The proper purpose of a democratic economy, which is nearly indistinguishable from its government, is to provide conditions for all persons to live a life free of want, with all the advantages the society is capable of providing at the time. Nobody has ever claimed that the purpose is for everyone’s problems to be solved by the government, although that is one of the enduring Republican arguments against programs designed to help people in need. Nor is the purpose to make a few people very rich and everyone else poor, which is also a Republican priority.
If people get rich, that’s OK, as long as they don’t become the builders of inequality and suppression. People who contribute something of value to society should be rewarded. In fact, the failure to reward them is exactly what is wrong with state socialism. But builders of inequality and suppression is, of course, exactly what the rich have become in our own era, a trend that worsens as their wealth and power become more extreme.
There is a set, finite amount of wealth in an economy. A rough idea of that amount is given by the Gross Domestic Product, which is a decidedly imperfect measure, but the most practical one we have. Because this amount of money is finite and inflexible at any given time, simple arithmetic tells us that money given to one part of the economic society must come from the other parts. If circumstances are benign, this is appropriate. The better elements of our society are rewarded for the benefit they bring to the whole. But that’s not what we have now. The people at the upper end of the wealth spectrum are being gifted with vast amounts of wealth that they have done nothing to earn. Economists call this “rent seeking”, getting additional money without doing anything to earn it, without benefiting society. This not only fails to benefit society, it actively harms it.
There is a finite amount of wealth in an economy.
Moving wealth to the rich means
moving it from everyone else.
Let’s take a look at what this inequality has become:
Imagine the highest skilled person we can imagine. Say, a brain surgeon at the top of the field. For an hour of his extremely valuable talents, he might earn, say, $50,000. That would come to $104,000,000 per year. There is no one who actually performs socially useful work earning anywhere near that amount, and even the most skilled ordinarily earn far less. Top surgeons, in fact, don’t come remotely close.
Compare that to the top pay of hedge fund managers. A number of them “earn” in the neighborhood of a billion dollars. A billion dollars a year comes to nearly half a million dollars an hour, nearly nine times what our fictional outrageously overpaid brain surgeon earns. The highest paid hedge fund manager takes home 28,000 times the national median income.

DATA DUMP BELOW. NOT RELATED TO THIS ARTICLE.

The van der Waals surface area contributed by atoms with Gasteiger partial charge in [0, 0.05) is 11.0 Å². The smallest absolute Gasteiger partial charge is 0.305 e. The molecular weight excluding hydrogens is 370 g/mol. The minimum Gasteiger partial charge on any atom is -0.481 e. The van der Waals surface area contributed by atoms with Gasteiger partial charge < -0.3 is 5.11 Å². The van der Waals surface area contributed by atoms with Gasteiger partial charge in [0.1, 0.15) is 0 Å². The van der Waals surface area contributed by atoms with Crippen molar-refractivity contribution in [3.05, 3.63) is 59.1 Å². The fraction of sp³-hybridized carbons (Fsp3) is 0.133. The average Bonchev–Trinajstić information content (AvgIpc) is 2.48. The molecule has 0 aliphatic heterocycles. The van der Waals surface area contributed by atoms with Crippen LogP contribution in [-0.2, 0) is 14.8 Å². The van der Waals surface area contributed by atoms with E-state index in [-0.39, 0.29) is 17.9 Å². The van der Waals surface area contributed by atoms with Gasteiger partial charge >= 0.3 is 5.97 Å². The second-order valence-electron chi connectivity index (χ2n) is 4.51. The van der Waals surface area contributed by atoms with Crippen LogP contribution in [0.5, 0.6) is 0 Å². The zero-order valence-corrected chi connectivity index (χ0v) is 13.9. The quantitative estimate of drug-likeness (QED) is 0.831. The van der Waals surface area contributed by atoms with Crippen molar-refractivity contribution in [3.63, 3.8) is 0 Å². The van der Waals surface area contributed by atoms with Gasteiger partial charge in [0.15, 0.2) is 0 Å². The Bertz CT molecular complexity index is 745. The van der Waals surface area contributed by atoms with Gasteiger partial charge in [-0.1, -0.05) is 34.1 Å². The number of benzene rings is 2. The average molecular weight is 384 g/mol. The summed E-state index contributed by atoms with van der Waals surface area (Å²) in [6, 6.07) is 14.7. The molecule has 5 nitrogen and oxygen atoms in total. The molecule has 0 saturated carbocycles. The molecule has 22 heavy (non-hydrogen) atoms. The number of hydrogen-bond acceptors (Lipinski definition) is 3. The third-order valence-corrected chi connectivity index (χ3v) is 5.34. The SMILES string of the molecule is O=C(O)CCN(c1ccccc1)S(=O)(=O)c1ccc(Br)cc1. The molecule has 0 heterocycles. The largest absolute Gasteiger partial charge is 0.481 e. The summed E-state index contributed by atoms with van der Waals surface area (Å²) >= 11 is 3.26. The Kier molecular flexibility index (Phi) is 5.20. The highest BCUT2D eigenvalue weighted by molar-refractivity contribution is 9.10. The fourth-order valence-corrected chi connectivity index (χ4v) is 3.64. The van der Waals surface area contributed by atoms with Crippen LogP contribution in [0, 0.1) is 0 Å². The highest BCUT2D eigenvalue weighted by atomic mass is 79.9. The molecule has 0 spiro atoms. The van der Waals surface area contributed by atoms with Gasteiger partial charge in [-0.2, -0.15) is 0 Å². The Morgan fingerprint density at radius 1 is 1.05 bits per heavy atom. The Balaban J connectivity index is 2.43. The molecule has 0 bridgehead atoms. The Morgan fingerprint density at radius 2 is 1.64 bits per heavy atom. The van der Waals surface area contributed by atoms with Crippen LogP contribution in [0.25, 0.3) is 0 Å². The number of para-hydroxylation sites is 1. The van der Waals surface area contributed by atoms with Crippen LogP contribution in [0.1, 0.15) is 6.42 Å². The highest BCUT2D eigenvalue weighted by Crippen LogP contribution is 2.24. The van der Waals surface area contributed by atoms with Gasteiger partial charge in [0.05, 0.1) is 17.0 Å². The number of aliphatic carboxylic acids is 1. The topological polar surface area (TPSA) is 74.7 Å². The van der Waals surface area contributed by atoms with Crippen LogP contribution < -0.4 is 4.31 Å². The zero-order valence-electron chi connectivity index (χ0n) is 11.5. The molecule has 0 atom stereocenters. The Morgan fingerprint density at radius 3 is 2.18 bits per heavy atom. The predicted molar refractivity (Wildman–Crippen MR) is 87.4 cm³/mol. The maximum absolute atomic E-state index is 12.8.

The thing is, what the hedge fund manager does cannot be defended as contributing anything, anything at all, toward the betterment of society. His entire occupation fails the test of social utility. There are a few such occupations, ones that benefit only their practitioners, and extract money from the economy at large. They occur in two categories, financial manipulation and crime.
The circularity of the conservative argument
that the rich are the natural leaders
and the natural leaders are the rich
has apparently never occurred to them.
There is a group of people who don’t agree that the purpose of a democratic economy should be democratic. Such people believe that there is a class of superior people who are meant to be the leaders. We can easily tell who they are because they have lots of money; they have lots of money because they are the natural leaders. The people in this group of believers are called conservatives, and the circularity of their argument has apparently never occurred to them.
Their beliefs have come to us from hundreds of years ago, straight from the era of landed gentry and serfs, the gentry being the superiors because they have all the money and power, the suppressed serfs being the ones from whom the riches are extracted. Their modern day counterparts are the very rich, with the rest of us in the role of serfs. For at least four decades, the wealth of the rich in the US has increased dramatically, whereas the fortunes of everyone else have stagnated or declined in spite of our rapid national modernization and increase in economic efficiency. This occurred because our gross wealth is finite. Most of this inequality stems directly from the unjust use of power to influence the law to shift wealth to themselves.
I could be wrong (All heaven forfend!) but it seems to me that the current situation does not meet the qualifications for a truly democratic economy. President Jimmy Carter says the same thing.